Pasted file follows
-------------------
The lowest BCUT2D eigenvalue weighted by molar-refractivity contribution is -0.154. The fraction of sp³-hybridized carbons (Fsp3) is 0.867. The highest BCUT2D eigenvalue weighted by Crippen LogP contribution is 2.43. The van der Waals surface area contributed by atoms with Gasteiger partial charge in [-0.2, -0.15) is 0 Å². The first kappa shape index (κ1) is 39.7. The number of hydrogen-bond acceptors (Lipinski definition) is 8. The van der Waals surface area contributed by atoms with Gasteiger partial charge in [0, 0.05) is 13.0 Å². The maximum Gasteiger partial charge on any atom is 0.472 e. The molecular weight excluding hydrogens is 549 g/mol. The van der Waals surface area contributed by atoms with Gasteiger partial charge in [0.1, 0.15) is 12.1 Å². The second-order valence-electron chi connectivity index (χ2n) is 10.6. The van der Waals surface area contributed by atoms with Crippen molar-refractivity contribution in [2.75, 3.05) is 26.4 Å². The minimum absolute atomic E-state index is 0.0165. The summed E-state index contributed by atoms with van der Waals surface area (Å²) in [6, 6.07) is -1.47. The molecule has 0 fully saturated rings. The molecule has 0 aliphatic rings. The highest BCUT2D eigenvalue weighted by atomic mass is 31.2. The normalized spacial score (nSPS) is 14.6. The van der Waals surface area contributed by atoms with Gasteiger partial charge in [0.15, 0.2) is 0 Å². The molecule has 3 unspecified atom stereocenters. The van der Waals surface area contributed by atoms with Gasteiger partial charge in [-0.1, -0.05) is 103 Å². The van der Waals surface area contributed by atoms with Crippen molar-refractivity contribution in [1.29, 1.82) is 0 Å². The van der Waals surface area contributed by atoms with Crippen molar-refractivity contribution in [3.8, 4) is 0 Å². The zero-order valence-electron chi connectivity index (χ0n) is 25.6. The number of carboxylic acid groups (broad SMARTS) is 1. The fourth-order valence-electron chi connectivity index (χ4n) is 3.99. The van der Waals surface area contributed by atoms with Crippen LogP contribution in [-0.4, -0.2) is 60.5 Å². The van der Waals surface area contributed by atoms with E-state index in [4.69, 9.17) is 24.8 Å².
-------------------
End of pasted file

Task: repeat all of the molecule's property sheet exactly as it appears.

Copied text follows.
The lowest BCUT2D eigenvalue weighted by molar-refractivity contribution is -0.154. The fraction of sp³-hybridized carbons (Fsp3) is 0.867. The highest BCUT2D eigenvalue weighted by Crippen LogP contribution is 2.43. The van der Waals surface area contributed by atoms with Gasteiger partial charge in [-0.2, -0.15) is 0 Å². The first kappa shape index (κ1) is 39.7. The number of hydrogen-bond acceptors (Lipinski definition) is 8. The van der Waals surface area contributed by atoms with Gasteiger partial charge in [0, 0.05) is 13.0 Å². The maximum Gasteiger partial charge on any atom is 0.472 e. The molecular weight excluding hydrogens is 549 g/mol. The van der Waals surface area contributed by atoms with Gasteiger partial charge in [0.1, 0.15) is 12.1 Å². The second-order valence-electron chi connectivity index (χ2n) is 10.6. The van der Waals surface area contributed by atoms with Crippen molar-refractivity contribution in [2.75, 3.05) is 26.4 Å². The minimum absolute atomic E-state index is 0.0165. The summed E-state index contributed by atoms with van der Waals surface area (Å²) in [6, 6.07) is -1.47. The molecule has 0 fully saturated rings. The molecule has 0 aliphatic rings. The highest BCUT2D eigenvalue weighted by atomic mass is 31.2. The normalized spacial score (nSPS) is 14.6. The van der Waals surface area contributed by atoms with Gasteiger partial charge in [0.15, 0.2) is 0 Å². The molecule has 3 unspecified atom stereocenters. The van der Waals surface area contributed by atoms with Gasteiger partial charge in [-0.1, -0.05) is 103 Å². The van der Waals surface area contributed by atoms with Crippen molar-refractivity contribution in [1.29, 1.82) is 0 Å². The van der Waals surface area contributed by atoms with Crippen molar-refractivity contribution in [3.8, 4) is 0 Å². The zero-order valence-electron chi connectivity index (χ0n) is 25.6. The number of carboxylic acid groups (broad SMARTS) is 1. The fourth-order valence-electron chi connectivity index (χ4n) is 3.99. The van der Waals surface area contributed by atoms with Crippen LogP contribution in [-0.4, -0.2) is 60.5 Å². The van der Waals surface area contributed by atoms with E-state index in [4.69, 9.17) is 24.8 Å².